On August 8, Taro Aso's call for nations friendly to the island's democracy to build up their defensive capabilities served as a deterrent to conflict. The former prime minister's call came during a speech in Taiwan on August 8. Friendly nations must be prepared to defend the island in the event of a Taiwan emergency, he declared.
Aso, who serves as vice president of the ruling Liberal Democratic Party, said that Beijing needs to be convinced that "if push comes to shove, we will use our defensive capabilities to defend Taiwan." He added, "Clearly conveying that intention to the other side will serve as a deterrent."
He emphasized that making sure that a conflict does not occur is the most important thing. Meanwhile, he argued that for Japan, Taiwan, the United States, and other like-minded parties, "displaying the resolve to fight will serve as a strong deterrent."
Since Aso is a mainstay of the government of Prime Minister Fumio Kishida, his remarks served to send a message of deterrence to Chinese leaders. That message is, if China invades Taiwan, Japan may well exercise its right of collective self-defense to defend Taiwan.
Giving Teeth to the Declaration
We commend Aso's speech as a strategic statement that contributes to peace and stability for the region, including Japan. Cooperation between Taiwanese and Japanese defense and foreign affairs authorities will now be needed to give teeth to Aso's declaration.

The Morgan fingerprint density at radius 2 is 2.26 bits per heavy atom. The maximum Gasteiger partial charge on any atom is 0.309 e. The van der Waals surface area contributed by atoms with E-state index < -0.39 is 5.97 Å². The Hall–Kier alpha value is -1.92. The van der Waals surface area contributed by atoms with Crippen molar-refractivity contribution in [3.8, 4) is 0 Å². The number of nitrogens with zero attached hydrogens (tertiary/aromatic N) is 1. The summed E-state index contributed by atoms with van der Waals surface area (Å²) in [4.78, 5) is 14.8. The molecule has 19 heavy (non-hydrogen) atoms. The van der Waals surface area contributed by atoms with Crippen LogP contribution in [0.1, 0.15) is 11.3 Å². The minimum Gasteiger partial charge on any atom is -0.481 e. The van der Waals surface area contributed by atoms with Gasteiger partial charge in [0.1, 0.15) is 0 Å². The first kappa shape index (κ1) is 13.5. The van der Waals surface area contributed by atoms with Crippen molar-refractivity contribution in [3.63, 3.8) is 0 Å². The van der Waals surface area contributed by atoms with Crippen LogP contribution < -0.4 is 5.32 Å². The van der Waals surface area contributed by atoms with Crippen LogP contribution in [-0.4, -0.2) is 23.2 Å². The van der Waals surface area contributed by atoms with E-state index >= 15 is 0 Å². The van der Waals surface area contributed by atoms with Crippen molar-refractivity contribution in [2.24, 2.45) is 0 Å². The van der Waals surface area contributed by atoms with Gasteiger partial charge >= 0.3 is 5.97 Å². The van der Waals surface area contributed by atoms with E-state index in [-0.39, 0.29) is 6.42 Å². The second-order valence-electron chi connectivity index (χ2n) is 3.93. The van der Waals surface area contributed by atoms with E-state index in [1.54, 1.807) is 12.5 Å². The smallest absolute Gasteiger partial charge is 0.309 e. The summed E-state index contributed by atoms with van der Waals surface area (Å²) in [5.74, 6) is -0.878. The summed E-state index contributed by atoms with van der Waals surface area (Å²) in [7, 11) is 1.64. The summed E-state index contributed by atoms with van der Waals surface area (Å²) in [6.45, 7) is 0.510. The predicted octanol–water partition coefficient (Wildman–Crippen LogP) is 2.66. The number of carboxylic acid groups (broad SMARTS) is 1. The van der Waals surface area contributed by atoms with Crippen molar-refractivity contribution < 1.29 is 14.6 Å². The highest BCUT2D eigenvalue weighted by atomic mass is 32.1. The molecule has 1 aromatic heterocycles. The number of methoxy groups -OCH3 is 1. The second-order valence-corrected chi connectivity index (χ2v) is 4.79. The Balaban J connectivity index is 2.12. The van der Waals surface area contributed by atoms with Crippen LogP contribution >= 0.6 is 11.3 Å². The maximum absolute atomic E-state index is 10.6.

Chinese President Xi Jinping has never renounced the use of force to achieve China's goal of annexing Taiwan. Beijing has also been steadily upping military pressure on the island democracy. China's naval and air forces are likewise increasing their activities in its vicinity.
In August 2022, five guided missiles, launched by China, landed in the waters of Japan's exclusive economic zone. That part of Japan's EEZ is near Taiwan. In reaction to Aso's speech, we are now likely to see an uptick in activity by the Chinese military near the Senkaku Islands, Ishigaki City, in Okinawa Prefecture. We must be acutely vigilant in this regard.
Even allowing for such risks, Aso's statement is highly significant. More than ever, China must take into account the possibility that Japan will join forces with the United States and Taiwan if China attempts to invade or blockade Taiwan.
Aso's statement, therefore, increases the chances that China will not actually invade Taiwan.
What the Critics Don't Understand
Katsuya Okada, secretary general of the Constitutional Democratic Party of Japan, criticized Aso's remarks, characterizing them as "very careless." Akira Koike, secretary general of the Communist Party of Japan, likewise castigated Aso's remarks. Koike said: "This runs counter to the exclusive defense of the nation [principle]. It is an extremely provocative statement."
But, in fact, it is Okada and Koike who are thoughtless. They are simply seeking to be obstructionists by willfully refusing to realize that Aso's aim is to enhance deterrence.
Security experts worldwide recognize the paradox. That is, in order to prevent war, a country must demonstrate to the other side that it possesses an effective deterrent. And that must be accompanied by the will and means to fight.
Back in July 2021, when he was serving as deputy prime minister and finance minister, Aso also clearly stated, "Japan and the US must defend Taiwan."
Chinese leaders are firm believers that "might makes right." In order to restrain them from acting aggressively, Japan, the US, Taiwan, and other like-minded countries must work together to improve deterrence. Meanwhile, at the same time, diplomatic efforts should be exhaustively pursued.
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(Read the editorial in Japanese.)
Author: Editorial Board, The Sankei Shimbun